Japan's ruling party leadership race officially starts

15:50, September 01, 2010      

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Combo photo of Japanese Prime Minister Naoto Kan (L) and former Democratic Party of Japan Secretary-General Ichiro Ozawa. (Xinhua/Reuters File Photo)

The race for the leadership of the ruling Democratic Party of Japan officially started Wednesday with Prime Minister Naoto Kan going head-to-head with the party's former No. 2 Ichiro Ozawa, in a contest that will ultimately decide who will be Japan's next prime minister.

Both Kan and Ozawa, following talks held on Tuesday, filed their official candidacies on Wednesday morning for the Sept. 14 election, at the party's headquarters.

Despite reports that Tuesday's meeting between the two political heavyweights ended amicably, with the two shaking hands, many party members have commented that this kind of showdown should have been avoided in light of the economy's dire circumstances and the yen's surge.

Opinion polls indicated that Kan is ahead of Ozawa, although the former DPJ secretary general commands the direct support of 150 lawmakers and a further 60 from former Prime Minister Yukio Hatoyama's intraparty group.

Hatoyama, having first pledged to support Kan, reversed his decision in favor of Ozawa, a 68-year-old powerbroker, known for his back room dealings and embroilment in political funds scandals, but also largely credited with crafting the election campaign which saw the DPJ oust the then ruling Liberal Democratic Party ( LDP), in an historic victory last summer.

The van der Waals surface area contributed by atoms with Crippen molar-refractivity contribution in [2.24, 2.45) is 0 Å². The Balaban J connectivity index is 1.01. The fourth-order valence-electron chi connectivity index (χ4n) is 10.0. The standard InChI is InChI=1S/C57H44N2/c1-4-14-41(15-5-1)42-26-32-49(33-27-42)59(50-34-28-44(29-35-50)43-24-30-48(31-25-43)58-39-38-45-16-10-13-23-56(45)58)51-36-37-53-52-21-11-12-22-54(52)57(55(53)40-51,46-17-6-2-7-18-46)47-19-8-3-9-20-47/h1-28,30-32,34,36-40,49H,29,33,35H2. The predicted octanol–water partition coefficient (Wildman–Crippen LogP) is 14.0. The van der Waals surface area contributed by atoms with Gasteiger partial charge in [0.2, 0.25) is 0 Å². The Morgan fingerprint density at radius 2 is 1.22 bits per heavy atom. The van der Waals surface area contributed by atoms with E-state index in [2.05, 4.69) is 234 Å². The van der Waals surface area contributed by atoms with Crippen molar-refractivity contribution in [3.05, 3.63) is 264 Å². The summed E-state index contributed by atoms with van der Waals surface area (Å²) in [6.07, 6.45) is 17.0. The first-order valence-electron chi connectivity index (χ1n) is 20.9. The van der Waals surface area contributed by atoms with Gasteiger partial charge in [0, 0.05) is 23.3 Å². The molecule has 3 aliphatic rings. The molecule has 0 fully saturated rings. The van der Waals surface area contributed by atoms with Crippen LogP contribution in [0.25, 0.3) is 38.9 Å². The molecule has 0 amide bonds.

In this presidential election, rank-and-file party supporters will be eligible to vote, in addition to 412 DPJ lawmakers, as well as local assembly members.

Some analysts who previously thought Kan's victory would be a shoo-in, have since changed their position as Ozawa, despite weeks of mediation and deal-making to encourage him not to challenge Kan, has stuck to his guns and has the unequivocal support of his powerful lower house lawmakers -- joined in the belief that the current leadership needs to be changed.

Political sources close to the matter said that the 340,000 strong rank-and-file party members or supporters will sway the outcome of the vote on Sept. 14 because their votes will equal about 35 percent of the votes to be cast.

It is almost certain that the winner of the party's presidential election will become Japan's prime minister because the DPJ holds a majority in the more powerful lower house of parliament.

Should Ozawa manage to overcome his skeptics concerned over the kingpin's tainted political history and general wheeler-dealer style of politics, he will become the third prime minister since the DPJ took power last September.

Source: Xinhua


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